Christopher L. Gasper

This Red Sox team won’t collapse

Mike Napoli and the Red Sox left Fenway Park on Wednesday with a six-game lead in the AL East.
Mike Napoli and the Red Sox left Fenway Park on Wednesday with a six-game lead in the AL East.

Lawn chairs are collapsible, ironing boards are collapsible, step-ladders are collapsible. Unlike those items, your 2013 Boston Red Sox are not collapsible.

Stop waiting for the bottom to fall out of this Boston baseball season.

Maybe the Red Sox don’t win the American League East somehow. But John Farrell’s Fun Bunch would have to go into full-on freefall over their final 21 games to match the ignominy of their 2011 forbearers and miss the playoffs. This team is made of sterner stuff and better starting pitching than that ill-fated squad.


All year long, naysayers around New England have been waiting for the Sox to fall off, believing they were a baseball mirage, clinging to memories — and scars — from the 2011 Red Sox’ historic collapse. It’s OK. Negativity is in our nature. But these Red Sox have had a rebuttal for every questioning of their legitimacy. They’re not faltering down the stretch. They’re sprinting for the finish line.

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The Sox took two out of three from the Detroit Tigers in a possible American League Championship Series showdown by virtue of a 20-4 demolition of Detroit Wednesday night at Fenway Park.

If you’re a college student new to the Kenmore Square area and you kept hearing loud bangs don’t be alarmed. That was just the Sox batting and battering the Tigers. The Sox tied the franchise record of eight home runs set July 4, 1977 against the Blue Jays at Fenway and scored a season-high amount of runs.

“Just a rare and outstanding offensive night tonight,” said Farrell, the Red Sox manager.

Boston is now a season-high 27 games over .500, a place the Sox haven’t been since September of 2011.


That year is being held up as the only real legitimate reason to expect the Red Sox’ season to hit a pothole on the way to the playoffs.

But it’s actually a primary reason that history won’t repeat itself. Jarrod Saltalamacchia, a member of that club, said that season is in the Sox’ head, as a cautionary tale.

“We’re here to win. We’ve worked so hard for it. Why let it go now?” said Saltalamacchia. “Every win counts. We know that. The guys who were here in 2011 know that. The guys who weren’t here are experiencing Boston and what a great city it is. We can smell it right now, so we’re not going to let it get away from us. Every game matters, if we clinch or we don’t. We’re still going to take every game like it’s a big game.”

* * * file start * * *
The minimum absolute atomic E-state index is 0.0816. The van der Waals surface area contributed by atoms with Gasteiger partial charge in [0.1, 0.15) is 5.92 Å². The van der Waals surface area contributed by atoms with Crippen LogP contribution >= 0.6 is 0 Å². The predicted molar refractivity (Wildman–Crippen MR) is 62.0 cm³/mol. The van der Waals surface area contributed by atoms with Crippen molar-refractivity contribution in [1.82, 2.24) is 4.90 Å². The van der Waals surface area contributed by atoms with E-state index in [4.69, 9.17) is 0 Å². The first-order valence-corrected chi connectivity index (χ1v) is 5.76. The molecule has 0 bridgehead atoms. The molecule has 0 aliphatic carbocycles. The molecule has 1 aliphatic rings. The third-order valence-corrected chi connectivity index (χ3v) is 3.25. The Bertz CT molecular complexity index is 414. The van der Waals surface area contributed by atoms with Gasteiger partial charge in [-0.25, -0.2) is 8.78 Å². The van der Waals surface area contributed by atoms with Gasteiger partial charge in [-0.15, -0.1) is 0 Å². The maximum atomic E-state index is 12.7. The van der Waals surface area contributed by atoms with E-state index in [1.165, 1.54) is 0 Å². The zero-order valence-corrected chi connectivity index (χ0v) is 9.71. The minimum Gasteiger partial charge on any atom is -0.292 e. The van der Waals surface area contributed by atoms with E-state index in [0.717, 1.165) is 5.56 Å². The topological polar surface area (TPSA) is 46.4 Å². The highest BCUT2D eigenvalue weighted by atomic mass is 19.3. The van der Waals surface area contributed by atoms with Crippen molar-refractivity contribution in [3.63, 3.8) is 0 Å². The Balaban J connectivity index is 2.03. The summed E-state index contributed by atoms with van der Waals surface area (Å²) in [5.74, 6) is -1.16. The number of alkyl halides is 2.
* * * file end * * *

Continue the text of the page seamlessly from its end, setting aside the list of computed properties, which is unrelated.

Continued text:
Saltalamacchia was asked why people should buy in this time around?

“On paper it doesn’t look like a better team, if you look on paper. But I think the difference is just attitude,” said Saltalamacchia. “It’s the way we deal with things, the way we allow a loss to kind of brush off us and focus on the next one. If we’re down by three runs we’re not going to give up.”


The Red Sox have now won nine of their last 11 heading into what should be a fascinating four-game series with the Yankees.

It will be the first time the ancient enemies have played since Ryan Dempster, who got the win for the Sox Wednesday night, plunked Mr. Due Process, Alex Rodriguez, on “Sunday Night Baseball,” and Yankees manager Joe Girardi responded as if Dempster had burned an American flag. Oh, the humanity of hitting A-Rod.

The Sox are surging, and they’re about to get their ace back. Clay Buchholz, who became a father for the second time Wednesday, is slated to make his final rehabilitation start Thursday in Rochester, pitching in a playoff game for the Pawtucket Red Sox.

It was a fun night in the Fens, as the Sox wrapped up a nine-game homestand and David Ortiz collected his 2,000 career hit. The hits just kept on coming . . . and coming . . . and coming for the Olde Towne Team. This was like slow-pitch softball.

The Sox set up a club record with seven different players going deep. The group included Will Middlebrooks, who hit a grand slam that highlighted an eight-run sixth inning that turned a 5-4 game into a massacre.

The Tigers and Red Sox entered the night ranked first and second, respectively, in runs in the majors. However, both teams’ bats had been soporific in the series. The teams had combined for six runs total and no home runs in the first two games of the series.

Ortiz smashed hit No. 2,000 with a run-scoring double off the base of the center field wall during that sixth inning. He doffed his batting helmet to a hearty ovation from the Fenway Faithful. Career hits No. 1,999 and 2,001 were both home runs for Ortiz, who went 3 for 5 with four runs batted in.

Jacoby Ellsbury, Stephen Drew, Daniel Nava, Ryan Lavarnway, and Mike Napoli also went deep.

Middlebrooks continued his renaissance after being exiled to Pawtucket. Drew went 2 for 2 with a two-run homer and two walks, justifying the team’s fascination with him and loyalty to him.

In what has become a regular occurrence, Shane Victorino propelled himself into the stands to make a catch and got his uniform dirty on the basepaths, grinding out the go-ahead run to make it 5-4 in the fifth, back when it looked like this might be a close game, not a cakewalk.

“This is a very focused and driven team,” said Farrell. “They’re showing that. At times it’s been initiated and carried by our rotation. Tonight, we had obviously a very good offensive breakout. It’s a very committed group, and one that felt, from the first day of spring training on, they had the chance to do something special. That might be in the process.”

Save the Sox a playoff chair. Just make sure it’s not a folding one.

Christopher L. Gasper can be reached at Follow him on Twitter @cgasper.